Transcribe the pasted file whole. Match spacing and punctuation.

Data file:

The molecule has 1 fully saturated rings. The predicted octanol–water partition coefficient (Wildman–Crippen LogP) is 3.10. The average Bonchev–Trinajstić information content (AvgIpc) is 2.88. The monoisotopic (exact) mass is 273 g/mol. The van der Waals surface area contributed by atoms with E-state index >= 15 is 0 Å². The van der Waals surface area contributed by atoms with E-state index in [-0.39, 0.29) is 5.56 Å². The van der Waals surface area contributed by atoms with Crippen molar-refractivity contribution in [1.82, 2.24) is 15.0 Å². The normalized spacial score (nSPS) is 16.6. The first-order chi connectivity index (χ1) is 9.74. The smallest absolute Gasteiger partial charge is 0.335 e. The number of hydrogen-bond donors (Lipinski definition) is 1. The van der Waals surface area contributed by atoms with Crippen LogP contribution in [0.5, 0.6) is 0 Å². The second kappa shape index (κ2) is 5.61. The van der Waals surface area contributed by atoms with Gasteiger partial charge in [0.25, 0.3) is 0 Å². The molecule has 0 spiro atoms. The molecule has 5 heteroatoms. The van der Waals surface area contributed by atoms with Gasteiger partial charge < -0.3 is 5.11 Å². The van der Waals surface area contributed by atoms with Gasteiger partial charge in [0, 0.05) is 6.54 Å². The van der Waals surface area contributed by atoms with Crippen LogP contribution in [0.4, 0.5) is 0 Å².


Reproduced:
The molecule has 1 fully saturated rings. The predicted octanol–water partition coefficient (Wildman–Crippen LogP) is 3.10. The average Bonchev–Trinajstić information content (AvgIpc) is 2.88. The monoisotopic (exact) mass is 273 g/mol. The van der Waals surface area contributed by atoms with E-state index >= 15 is 0 Å². The van der Waals surface area contributed by atoms with E-state index in [-0.39, 0.29) is 5.56 Å². The van der Waals surface area contributed by atoms with Crippen molar-refractivity contribution in [1.82, 2.24) is 15.0 Å². The normalized spacial score (nSPS) is 16.6. The first-order chi connectivity index (χ1) is 9.74. The smallest absolute Gasteiger partial charge is 0.335 e. The number of hydrogen-bond donors (Lipinski definition) is 1. The van der Waals surface area contributed by atoms with Crippen LogP contribution in [0.5, 0.6) is 0 Å². The second kappa shape index (κ2) is 5.61. The van der Waals surface area contributed by atoms with Gasteiger partial charge in [0.25, 0.3) is 0 Å². The molecule has 0 spiro atoms. The molecule has 5 heteroatoms. The van der Waals surface area contributed by atoms with Gasteiger partial charge < -0.3 is 5.11 Å². The van der Waals surface area contributed by atoms with Gasteiger partial charge in [0, 0.05) is 6.54 Å². The van der Waals surface area contributed by atoms with Crippen LogP contribution in [0.4, 0.5) is 0 Å².